Key measures in Draghi's first year as ECB chief

Published on NewsOK Modified: January 10, 2013 at 8:21 am •  Published: January 10, 2013
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FRANKFURT, Germany (AP) — European Central Bank chief Mario Draghi has been in the job since November 2011. Here are some of the key steps the bank has taken to ease Europe's financial crisis and provide a spark to the weak economy since he took office:

UNLIMITED BOND BUYS: The ECB announced Sept. 6 that it is willing to purchase the bonds of heavily indebted countries and lower their borrowing costs — if they first ask for help from the eurozone bailout fund.

Bond purchases would drive bond prices up and interest yields down in the open market. Governments could then take advantage of those lower yields when they sell bonds to pay off old bonds that are coming due.

The ECB's plans have already helped lower borrowing costs in bond markets, at least temporarily, for Spain and Italy. High borrowing costs were threatening to push those countries into a financial collapse that could break apart the shared European currency.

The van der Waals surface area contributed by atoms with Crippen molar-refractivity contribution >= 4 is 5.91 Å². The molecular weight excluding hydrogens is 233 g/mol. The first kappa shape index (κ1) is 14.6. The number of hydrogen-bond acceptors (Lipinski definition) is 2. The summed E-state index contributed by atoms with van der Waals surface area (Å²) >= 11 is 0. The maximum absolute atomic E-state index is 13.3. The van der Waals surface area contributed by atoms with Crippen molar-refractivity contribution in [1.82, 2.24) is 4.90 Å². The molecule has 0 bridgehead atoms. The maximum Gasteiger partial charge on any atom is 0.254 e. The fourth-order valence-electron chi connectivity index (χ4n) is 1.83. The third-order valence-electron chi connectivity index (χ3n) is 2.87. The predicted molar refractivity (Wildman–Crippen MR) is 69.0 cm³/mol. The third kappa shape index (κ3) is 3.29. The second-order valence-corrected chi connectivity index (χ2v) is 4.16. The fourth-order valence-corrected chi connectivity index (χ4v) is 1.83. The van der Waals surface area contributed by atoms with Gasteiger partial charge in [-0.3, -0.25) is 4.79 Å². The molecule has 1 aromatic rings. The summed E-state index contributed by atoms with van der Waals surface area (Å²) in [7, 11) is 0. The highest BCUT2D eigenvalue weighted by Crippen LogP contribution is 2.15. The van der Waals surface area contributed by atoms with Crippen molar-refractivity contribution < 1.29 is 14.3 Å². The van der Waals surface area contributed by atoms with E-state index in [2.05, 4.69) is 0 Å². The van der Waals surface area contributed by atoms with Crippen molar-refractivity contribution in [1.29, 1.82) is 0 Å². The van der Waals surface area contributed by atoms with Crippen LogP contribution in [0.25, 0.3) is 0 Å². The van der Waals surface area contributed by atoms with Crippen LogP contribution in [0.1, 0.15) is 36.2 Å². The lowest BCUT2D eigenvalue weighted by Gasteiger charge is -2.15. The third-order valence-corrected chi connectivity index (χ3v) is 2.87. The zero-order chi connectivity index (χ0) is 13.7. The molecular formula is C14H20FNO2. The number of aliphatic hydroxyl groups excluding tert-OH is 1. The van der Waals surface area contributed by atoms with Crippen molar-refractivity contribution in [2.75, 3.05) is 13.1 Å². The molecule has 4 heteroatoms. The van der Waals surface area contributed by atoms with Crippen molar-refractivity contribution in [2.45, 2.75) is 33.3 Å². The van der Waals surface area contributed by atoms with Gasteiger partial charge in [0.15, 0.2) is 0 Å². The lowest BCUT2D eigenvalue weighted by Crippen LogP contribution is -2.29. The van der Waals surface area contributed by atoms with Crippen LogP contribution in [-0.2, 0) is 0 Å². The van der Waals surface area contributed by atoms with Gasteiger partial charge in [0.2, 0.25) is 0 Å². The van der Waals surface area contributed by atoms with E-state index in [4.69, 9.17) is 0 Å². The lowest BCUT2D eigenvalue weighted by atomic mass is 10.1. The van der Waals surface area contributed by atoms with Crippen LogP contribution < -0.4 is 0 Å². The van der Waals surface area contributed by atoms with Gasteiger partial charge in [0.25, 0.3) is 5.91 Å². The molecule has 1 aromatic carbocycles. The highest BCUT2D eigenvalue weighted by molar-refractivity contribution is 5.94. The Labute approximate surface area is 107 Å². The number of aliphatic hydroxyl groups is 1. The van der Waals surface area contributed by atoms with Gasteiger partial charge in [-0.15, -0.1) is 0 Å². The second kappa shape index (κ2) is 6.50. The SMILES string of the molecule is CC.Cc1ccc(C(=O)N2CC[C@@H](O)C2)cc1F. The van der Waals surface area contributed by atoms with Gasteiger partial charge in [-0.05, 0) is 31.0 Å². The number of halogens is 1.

One caveat: a country that wants help must first apply for a bailout to the eurozone rescue fund, the European Stability Mechanism — and agree to take specific steps to reduce its deficit.

So far, the leading candidate — Spain — has been reluctant to do that because Prime Minister Mariano Rajoy does not want economic policy dictated by outsiders.

The ECB says that by lowering borrowing costs, it will bring market interest rates more in line with its low benchmark rate. That means it can say the action falls within the bank's legal mandate to carry out monetary and interest rate policy. It's forbidden to use its monetary powers to support government finances directly.

CHEAP LOANS TO BANKS: The ECB made an unlimited amount of cheap, three-year loans available to banks on two occasions since late last year. In December, 523 banks borrowed €489 billion ($608.17 billion) and in February 800 banks borrowed €530 billion. The more than €1 trillion action helped to relieve stress on banks, especially those that were having difficulty borrowing from other banks.



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